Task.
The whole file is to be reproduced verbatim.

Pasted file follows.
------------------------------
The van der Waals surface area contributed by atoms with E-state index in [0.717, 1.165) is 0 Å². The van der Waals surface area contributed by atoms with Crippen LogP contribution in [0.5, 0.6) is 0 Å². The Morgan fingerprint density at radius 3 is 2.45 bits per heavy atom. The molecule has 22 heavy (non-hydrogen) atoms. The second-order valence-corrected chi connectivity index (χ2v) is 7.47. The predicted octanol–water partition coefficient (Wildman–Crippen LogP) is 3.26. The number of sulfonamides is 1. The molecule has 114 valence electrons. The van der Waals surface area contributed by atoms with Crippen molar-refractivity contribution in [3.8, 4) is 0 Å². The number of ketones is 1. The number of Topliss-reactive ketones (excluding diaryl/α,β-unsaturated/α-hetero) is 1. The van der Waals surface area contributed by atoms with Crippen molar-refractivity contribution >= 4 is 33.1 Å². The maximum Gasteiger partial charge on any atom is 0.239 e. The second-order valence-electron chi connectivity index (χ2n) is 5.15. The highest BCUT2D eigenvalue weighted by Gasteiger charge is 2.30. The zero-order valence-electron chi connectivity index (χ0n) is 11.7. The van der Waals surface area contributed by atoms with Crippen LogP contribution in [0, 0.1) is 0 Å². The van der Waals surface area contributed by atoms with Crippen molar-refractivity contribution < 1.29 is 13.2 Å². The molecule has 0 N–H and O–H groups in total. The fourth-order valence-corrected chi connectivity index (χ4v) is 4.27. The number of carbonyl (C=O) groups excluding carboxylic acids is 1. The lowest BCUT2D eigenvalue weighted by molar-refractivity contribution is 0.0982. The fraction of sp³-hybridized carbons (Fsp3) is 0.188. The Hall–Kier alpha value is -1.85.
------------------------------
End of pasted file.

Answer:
The van der Waals surface area contributed by atoms with E-state index in [0.717, 1.165) is 0 Å². The van der Waals surface area contributed by atoms with Crippen LogP contribution in [0.5, 0.6) is 0 Å². The Morgan fingerprint density at radius 3 is 2.45 bits per heavy atom. The molecule has 22 heavy (non-hydrogen) atoms. The second-order valence-corrected chi connectivity index (χ2v) is 7.47. The predicted octanol–water partition coefficient (Wildman–Crippen LogP) is 3.26. The number of sulfonamides is 1. The molecule has 114 valence electrons. The van der Waals surface area contributed by atoms with Crippen molar-refractivity contribution in [3.8, 4) is 0 Å². The number of ketones is 1. The number of Topliss-reactive ketones (excluding diaryl/α,β-unsaturated/α-hetero) is 1. The van der Waals surface area contributed by atoms with Crippen molar-refractivity contribution >= 4 is 33.1 Å². The maximum Gasteiger partial charge on any atom is 0.239 e. The second-order valence-electron chi connectivity index (χ2n) is 5.15. The highest BCUT2D eigenvalue weighted by Gasteiger charge is 2.30. The zero-order valence-electron chi connectivity index (χ0n) is 11.7. The van der Waals surface area contributed by atoms with Crippen LogP contribution in [0, 0.1) is 0 Å². The van der Waals surface area contributed by atoms with Crippen molar-refractivity contribution < 1.29 is 13.2 Å². The molecule has 0 N–H and O–H groups in total. The fourth-order valence-corrected chi connectivity index (χ4v) is 4.27. The number of carbonyl (C=O) groups excluding carboxylic acids is 1. The lowest BCUT2D eigenvalue weighted by molar-refractivity contribution is 0.0982. The fraction of sp³-hybridized carbons (Fsp3) is 0.188. The Hall–Kier alpha value is -1.85.